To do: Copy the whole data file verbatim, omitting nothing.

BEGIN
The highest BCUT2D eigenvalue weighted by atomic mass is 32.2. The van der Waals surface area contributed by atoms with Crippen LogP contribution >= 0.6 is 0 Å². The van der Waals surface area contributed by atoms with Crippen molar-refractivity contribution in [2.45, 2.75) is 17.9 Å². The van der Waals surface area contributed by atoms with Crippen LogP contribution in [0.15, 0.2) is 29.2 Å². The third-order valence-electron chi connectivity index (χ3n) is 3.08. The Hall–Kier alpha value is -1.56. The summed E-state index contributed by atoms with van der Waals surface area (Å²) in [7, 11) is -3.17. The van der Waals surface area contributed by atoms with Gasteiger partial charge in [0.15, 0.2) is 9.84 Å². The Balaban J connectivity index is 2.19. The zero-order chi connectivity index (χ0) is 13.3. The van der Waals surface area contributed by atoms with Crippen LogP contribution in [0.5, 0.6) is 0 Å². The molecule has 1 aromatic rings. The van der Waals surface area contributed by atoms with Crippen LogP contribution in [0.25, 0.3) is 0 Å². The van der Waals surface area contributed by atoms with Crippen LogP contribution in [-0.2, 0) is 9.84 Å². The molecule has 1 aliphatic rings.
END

The highest BCUT2D eigenvalue weighted by atomic mass is 32.2. The van der Waals surface area contributed by atoms with Crippen LogP contribution >= 0.6 is 0 Å². The van der Waals surface area contributed by atoms with Crippen molar-refractivity contribution in [2.45, 2.75) is 17.9 Å². The van der Waals surface area contributed by atoms with Crippen LogP contribution in [0.15, 0.2) is 29.2 Å². The third-order valence-electron chi connectivity index (χ3n) is 3.08. The Hall–Kier alpha value is -1.56. The summed E-state index contributed by atoms with van der Waals surface area (Å²) in [7, 11) is -3.17. The van der Waals surface area contributed by atoms with Gasteiger partial charge in [0.15, 0.2) is 9.84 Å². The Balaban J connectivity index is 2.19. The zero-order chi connectivity index (χ0) is 13.3. The van der Waals surface area contributed by atoms with Crippen LogP contribution in [0.5, 0.6) is 0 Å². The molecule has 1 aromatic rings. The van der Waals surface area contributed by atoms with Crippen LogP contribution in [0.25, 0.3) is 0 Å². The van der Waals surface area contributed by atoms with Crippen LogP contribution in [-0.2, 0) is 9.84 Å². The molecule has 1 aliphatic rings.